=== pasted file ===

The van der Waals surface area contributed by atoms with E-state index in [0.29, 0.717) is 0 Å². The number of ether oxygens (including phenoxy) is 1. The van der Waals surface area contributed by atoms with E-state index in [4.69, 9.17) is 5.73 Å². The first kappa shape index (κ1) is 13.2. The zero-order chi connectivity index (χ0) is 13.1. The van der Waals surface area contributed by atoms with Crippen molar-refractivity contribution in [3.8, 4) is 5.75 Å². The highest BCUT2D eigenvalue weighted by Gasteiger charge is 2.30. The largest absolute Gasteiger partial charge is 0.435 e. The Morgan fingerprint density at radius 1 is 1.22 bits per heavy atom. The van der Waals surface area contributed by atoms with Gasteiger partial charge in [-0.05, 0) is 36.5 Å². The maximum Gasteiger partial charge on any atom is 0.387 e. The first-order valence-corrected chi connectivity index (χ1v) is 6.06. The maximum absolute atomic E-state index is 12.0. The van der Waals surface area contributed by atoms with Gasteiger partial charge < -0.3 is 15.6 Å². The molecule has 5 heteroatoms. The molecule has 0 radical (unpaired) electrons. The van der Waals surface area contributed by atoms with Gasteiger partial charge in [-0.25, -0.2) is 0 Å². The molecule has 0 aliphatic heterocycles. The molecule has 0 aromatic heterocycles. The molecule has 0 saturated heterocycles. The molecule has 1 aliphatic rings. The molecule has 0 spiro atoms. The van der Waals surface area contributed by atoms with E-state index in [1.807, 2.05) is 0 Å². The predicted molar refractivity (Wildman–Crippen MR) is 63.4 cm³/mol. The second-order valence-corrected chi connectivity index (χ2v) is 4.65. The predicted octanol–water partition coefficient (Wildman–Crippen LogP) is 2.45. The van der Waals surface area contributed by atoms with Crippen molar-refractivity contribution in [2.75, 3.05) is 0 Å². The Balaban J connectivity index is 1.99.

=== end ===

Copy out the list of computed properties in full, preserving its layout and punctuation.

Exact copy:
The van der Waals surface area contributed by atoms with E-state index in [0.29, 0.717) is 0 Å². The number of ether oxygens (including phenoxy) is 1. The van der Waals surface area contributed by atoms with E-state index in [4.69, 9.17) is 5.73 Å². The first kappa shape index (κ1) is 13.2. The zero-order chi connectivity index (χ0) is 13.1. The van der Waals surface area contributed by atoms with Crippen molar-refractivity contribution in [3.8, 4) is 5.75 Å². The highest BCUT2D eigenvalue weighted by Gasteiger charge is 2.30. The largest absolute Gasteiger partial charge is 0.435 e. The Morgan fingerprint density at radius 1 is 1.22 bits per heavy atom. The van der Waals surface area contributed by atoms with Gasteiger partial charge in [-0.05, 0) is 36.5 Å². The maximum Gasteiger partial charge on any atom is 0.387 e. The first-order valence-corrected chi connectivity index (χ1v) is 6.06. The maximum absolute atomic E-state index is 12.0. The van der Waals surface area contributed by atoms with Gasteiger partial charge < -0.3 is 15.6 Å². The molecule has 5 heteroatoms. The molecule has 0 radical (unpaired) electrons. The van der Waals surface area contributed by atoms with Gasteiger partial charge in [-0.25, -0.2) is 0 Å². The molecule has 0 aliphatic heterocycles. The molecule has 0 aromatic heterocycles. The molecule has 0 saturated heterocycles. The molecule has 1 aliphatic rings. The molecule has 0 spiro atoms. The van der Waals surface area contributed by atoms with E-state index in [1.807, 2.05) is 0 Å². The predicted molar refractivity (Wildman–Crippen MR) is 63.4 cm³/mol. The second-order valence-corrected chi connectivity index (χ2v) is 4.65. The predicted octanol–water partition coefficient (Wildman–Crippen LogP) is 2.45. The van der Waals surface area contributed by atoms with Crippen molar-refractivity contribution in [2.75, 3.05) is 0 Å². The Balaban J connectivity index is 1.99.